Many of the things that drive people away from online dating can be headed off at the pass with some preparation.
Online dating takes a different attitude and skill-set than, say, making cold approaches at a bar or flirting with someone you met at a house party.
To start with, you have to rethink the way that you present yourself.
Match.com, on the other hand, leans towards more conventional relationships while e Harmony is specifically marketed towards (straight) people who are looking to get married ASAP while Plenty of Fish is the dating equivalent of a long weekend in Innsmouth.
You also have to consider where and how to present your best self.
And if I happen to sail past your house – which is quite the feat when you live in the middle of a land-locked city, let me tell you – then you’re If you have a sharp wit or a way with words, work that into your profile.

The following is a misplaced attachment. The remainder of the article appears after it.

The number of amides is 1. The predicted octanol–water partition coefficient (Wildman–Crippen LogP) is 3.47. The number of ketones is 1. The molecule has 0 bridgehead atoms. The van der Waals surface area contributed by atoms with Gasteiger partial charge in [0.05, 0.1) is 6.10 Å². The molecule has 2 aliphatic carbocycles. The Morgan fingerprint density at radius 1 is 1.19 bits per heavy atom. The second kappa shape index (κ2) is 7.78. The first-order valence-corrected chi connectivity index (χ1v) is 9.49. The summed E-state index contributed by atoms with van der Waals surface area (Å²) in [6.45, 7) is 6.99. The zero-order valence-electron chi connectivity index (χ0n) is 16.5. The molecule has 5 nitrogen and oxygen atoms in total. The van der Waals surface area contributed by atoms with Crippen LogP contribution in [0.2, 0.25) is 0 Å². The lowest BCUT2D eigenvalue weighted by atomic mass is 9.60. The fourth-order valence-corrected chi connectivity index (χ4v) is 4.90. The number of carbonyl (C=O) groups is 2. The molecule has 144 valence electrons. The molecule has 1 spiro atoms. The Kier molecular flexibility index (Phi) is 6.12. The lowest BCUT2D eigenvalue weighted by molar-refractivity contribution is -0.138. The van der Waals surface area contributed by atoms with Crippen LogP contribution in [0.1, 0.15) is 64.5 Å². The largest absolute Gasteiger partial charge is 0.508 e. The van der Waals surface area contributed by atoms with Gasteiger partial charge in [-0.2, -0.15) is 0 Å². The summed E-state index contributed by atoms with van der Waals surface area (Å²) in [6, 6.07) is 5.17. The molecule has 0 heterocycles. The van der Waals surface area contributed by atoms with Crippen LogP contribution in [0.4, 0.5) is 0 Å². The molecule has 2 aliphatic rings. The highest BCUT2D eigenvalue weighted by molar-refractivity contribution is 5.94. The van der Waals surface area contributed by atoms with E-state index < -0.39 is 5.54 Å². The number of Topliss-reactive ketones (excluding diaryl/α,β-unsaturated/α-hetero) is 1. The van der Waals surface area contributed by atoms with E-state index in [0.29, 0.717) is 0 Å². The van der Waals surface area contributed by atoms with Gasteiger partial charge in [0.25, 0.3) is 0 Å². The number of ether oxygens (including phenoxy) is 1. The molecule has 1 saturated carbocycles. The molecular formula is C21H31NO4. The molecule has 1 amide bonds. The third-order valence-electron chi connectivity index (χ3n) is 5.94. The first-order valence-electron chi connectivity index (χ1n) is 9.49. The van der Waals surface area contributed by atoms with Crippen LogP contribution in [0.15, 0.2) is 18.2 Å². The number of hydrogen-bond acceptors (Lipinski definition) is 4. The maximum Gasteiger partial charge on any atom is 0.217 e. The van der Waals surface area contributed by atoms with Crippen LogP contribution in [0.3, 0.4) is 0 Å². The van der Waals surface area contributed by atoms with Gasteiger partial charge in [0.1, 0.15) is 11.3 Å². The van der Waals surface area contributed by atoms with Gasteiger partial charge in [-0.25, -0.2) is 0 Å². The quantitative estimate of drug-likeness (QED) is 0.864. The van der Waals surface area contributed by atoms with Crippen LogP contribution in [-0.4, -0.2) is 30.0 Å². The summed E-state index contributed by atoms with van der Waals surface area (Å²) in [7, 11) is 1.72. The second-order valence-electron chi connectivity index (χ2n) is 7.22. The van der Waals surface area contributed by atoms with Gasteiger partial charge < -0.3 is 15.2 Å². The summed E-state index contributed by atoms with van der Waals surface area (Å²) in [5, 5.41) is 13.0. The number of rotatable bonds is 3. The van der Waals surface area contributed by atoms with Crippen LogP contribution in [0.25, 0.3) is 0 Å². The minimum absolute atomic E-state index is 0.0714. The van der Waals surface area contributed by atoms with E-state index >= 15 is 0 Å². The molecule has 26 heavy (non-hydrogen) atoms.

Don’t call attention to it, just work it into your “About Me” section or “What I’m Looking For”.
The lack of non-verbal cues that attract us to others don’t carry across in online dating and, as a result, you’ll occasionally come across people who seem great on paper but who don’t turn you on in person.
We can get as righteous as we’d like about “getting to know somebody’s soul” or the purity of meeting people without our hangups about looks, but without that physical component, it’s impossible to guarantee that you’re going to be attracted to somebody in person.
If you’re the sort of person who’s clever and witty, then you want to look more towards a site like OKCupid that lets you display your humor like the tail of an Oscar Wilde-loving peacock.
At the same time, you’re less likely to have success when dealing with dating/hook-up apps like Grindr or Tinder. Speaking of the offline dating mindset: you’re going to have to accept that online dating is even more of a numbers game than dating in IRL or meatspace or whatever the cool kids are calling “the world” these days.